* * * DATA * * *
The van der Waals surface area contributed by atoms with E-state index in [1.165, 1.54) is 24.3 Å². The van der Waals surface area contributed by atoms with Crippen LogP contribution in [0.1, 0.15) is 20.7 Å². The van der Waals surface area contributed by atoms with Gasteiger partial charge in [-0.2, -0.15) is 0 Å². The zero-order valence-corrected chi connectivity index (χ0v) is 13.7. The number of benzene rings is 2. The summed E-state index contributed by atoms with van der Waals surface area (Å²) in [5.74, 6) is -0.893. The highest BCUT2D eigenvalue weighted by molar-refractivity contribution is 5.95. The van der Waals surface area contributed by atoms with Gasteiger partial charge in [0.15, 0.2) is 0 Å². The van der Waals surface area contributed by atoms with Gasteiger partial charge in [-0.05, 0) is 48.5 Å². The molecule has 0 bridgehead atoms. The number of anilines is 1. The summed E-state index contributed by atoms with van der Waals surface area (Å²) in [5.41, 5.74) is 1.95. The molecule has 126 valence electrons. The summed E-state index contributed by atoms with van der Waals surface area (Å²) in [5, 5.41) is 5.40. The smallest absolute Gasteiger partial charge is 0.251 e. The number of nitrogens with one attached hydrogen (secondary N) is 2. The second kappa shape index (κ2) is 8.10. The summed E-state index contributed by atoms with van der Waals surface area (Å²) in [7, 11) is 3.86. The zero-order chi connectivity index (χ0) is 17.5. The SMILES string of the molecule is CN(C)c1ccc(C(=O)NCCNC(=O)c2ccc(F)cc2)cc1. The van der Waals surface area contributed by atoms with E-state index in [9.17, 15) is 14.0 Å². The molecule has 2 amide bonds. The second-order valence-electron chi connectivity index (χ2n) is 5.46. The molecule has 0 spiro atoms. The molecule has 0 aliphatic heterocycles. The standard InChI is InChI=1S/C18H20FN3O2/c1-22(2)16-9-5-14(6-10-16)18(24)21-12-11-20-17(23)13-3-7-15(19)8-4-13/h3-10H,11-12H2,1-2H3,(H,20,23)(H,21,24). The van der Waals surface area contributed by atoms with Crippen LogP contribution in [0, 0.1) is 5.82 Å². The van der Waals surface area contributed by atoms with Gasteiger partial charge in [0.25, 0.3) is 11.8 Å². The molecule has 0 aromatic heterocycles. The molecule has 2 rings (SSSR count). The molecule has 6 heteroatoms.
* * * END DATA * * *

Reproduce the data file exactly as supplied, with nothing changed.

The van der Waals surface area contributed by atoms with E-state index in [1.165, 1.54) is 24.3 Å². The van der Waals surface area contributed by atoms with Crippen LogP contribution in [0.1, 0.15) is 20.7 Å². The van der Waals surface area contributed by atoms with Gasteiger partial charge in [-0.2, -0.15) is 0 Å². The zero-order valence-corrected chi connectivity index (χ0v) is 13.7. The number of benzene rings is 2. The summed E-state index contributed by atoms with van der Waals surface area (Å²) in [5.74, 6) is -0.893. The highest BCUT2D eigenvalue weighted by molar-refractivity contribution is 5.95. The van der Waals surface area contributed by atoms with Gasteiger partial charge in [0.15, 0.2) is 0 Å². The van der Waals surface area contributed by atoms with Gasteiger partial charge in [-0.05, 0) is 48.5 Å². The molecule has 0 bridgehead atoms. The number of anilines is 1. The summed E-state index contributed by atoms with van der Waals surface area (Å²) in [5.41, 5.74) is 1.95. The molecule has 126 valence electrons. The summed E-state index contributed by atoms with van der Waals surface area (Å²) in [5, 5.41) is 5.40. The smallest absolute Gasteiger partial charge is 0.251 e. The number of nitrogens with one attached hydrogen (secondary N) is 2. The second kappa shape index (κ2) is 8.10. The summed E-state index contributed by atoms with van der Waals surface area (Å²) in [7, 11) is 3.86. The zero-order chi connectivity index (χ0) is 17.5. The SMILES string of the molecule is CN(C)c1ccc(C(=O)NCCNC(=O)c2ccc(F)cc2)cc1. The van der Waals surface area contributed by atoms with E-state index in [9.17, 15) is 14.0 Å². The molecule has 2 amide bonds. The second-order valence-electron chi connectivity index (χ2n) is 5.46. The molecule has 0 spiro atoms. The molecule has 0 aliphatic heterocycles. The standard InChI is InChI=1S/C18H20FN3O2/c1-22(2)16-9-5-14(6-10-16)18(24)21-12-11-20-17(23)13-3-7-15(19)8-4-13/h3-10H,11-12H2,1-2H3,(H,20,23)(H,21,24). The van der Waals surface area contributed by atoms with Crippen LogP contribution in [0, 0.1) is 5.82 Å². The van der Waals surface area contributed by atoms with Gasteiger partial charge in [0.25, 0.3) is 11.8 Å². The molecule has 0 aromatic heterocycles. The molecule has 2 rings (SSSR count). The molecule has 6 heteroatoms.